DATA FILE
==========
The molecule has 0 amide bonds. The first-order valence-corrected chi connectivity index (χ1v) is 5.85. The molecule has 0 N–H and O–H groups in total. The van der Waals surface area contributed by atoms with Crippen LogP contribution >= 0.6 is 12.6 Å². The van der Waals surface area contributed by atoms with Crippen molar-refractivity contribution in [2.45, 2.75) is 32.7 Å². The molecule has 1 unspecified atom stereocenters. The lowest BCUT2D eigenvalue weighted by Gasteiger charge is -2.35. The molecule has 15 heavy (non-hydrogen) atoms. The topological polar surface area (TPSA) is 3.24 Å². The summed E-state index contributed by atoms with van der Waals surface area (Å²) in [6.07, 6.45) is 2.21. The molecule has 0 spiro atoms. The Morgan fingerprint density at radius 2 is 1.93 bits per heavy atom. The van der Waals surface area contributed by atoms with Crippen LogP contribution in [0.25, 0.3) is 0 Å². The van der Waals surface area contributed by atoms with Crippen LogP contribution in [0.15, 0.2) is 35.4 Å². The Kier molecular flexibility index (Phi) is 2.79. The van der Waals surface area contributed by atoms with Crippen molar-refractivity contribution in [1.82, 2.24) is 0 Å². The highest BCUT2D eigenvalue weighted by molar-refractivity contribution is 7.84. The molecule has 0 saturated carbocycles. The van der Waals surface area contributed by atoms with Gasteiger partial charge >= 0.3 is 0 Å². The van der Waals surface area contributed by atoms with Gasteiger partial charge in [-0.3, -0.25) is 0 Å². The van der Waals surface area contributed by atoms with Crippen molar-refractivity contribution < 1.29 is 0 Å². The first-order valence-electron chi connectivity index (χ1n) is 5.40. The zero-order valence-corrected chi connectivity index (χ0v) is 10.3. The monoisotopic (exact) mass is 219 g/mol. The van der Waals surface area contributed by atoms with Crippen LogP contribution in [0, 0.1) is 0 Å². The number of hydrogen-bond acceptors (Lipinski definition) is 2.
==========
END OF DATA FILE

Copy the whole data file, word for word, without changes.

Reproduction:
The molecule has 0 amide bonds. The first-order valence-corrected chi connectivity index (χ1v) is 5.85. The molecule has 0 N–H and O–H groups in total. The van der Waals surface area contributed by atoms with Crippen LogP contribution >= 0.6 is 12.6 Å². The van der Waals surface area contributed by atoms with Crippen molar-refractivity contribution in [2.45, 2.75) is 32.7 Å². The molecule has 1 unspecified atom stereocenters. The lowest BCUT2D eigenvalue weighted by Gasteiger charge is -2.35. The molecule has 15 heavy (non-hydrogen) atoms. The topological polar surface area (TPSA) is 3.24 Å². The summed E-state index contributed by atoms with van der Waals surface area (Å²) in [6.07, 6.45) is 2.21. The molecule has 0 spiro atoms. The Morgan fingerprint density at radius 2 is 1.93 bits per heavy atom. The van der Waals surface area contributed by atoms with Crippen LogP contribution in [0.25, 0.3) is 0 Å². The van der Waals surface area contributed by atoms with Crippen LogP contribution in [0.15, 0.2) is 35.4 Å². The Kier molecular flexibility index (Phi) is 2.79. The van der Waals surface area contributed by atoms with Crippen molar-refractivity contribution in [1.82, 2.24) is 0 Å². The highest BCUT2D eigenvalue weighted by molar-refractivity contribution is 7.84. The molecule has 0 saturated carbocycles. The van der Waals surface area contributed by atoms with Gasteiger partial charge >= 0.3 is 0 Å². The van der Waals surface area contributed by atoms with Gasteiger partial charge in [-0.3, -0.25) is 0 Å². The van der Waals surface area contributed by atoms with Crippen molar-refractivity contribution < 1.29 is 0 Å². The first-order valence-electron chi connectivity index (χ1n) is 5.40. The zero-order valence-corrected chi connectivity index (χ0v) is 10.3. The monoisotopic (exact) mass is 219 g/mol. The van der Waals surface area contributed by atoms with Crippen LogP contribution in [0, 0.1) is 0 Å². The number of hydrogen-bond acceptors (Lipinski definition) is 2.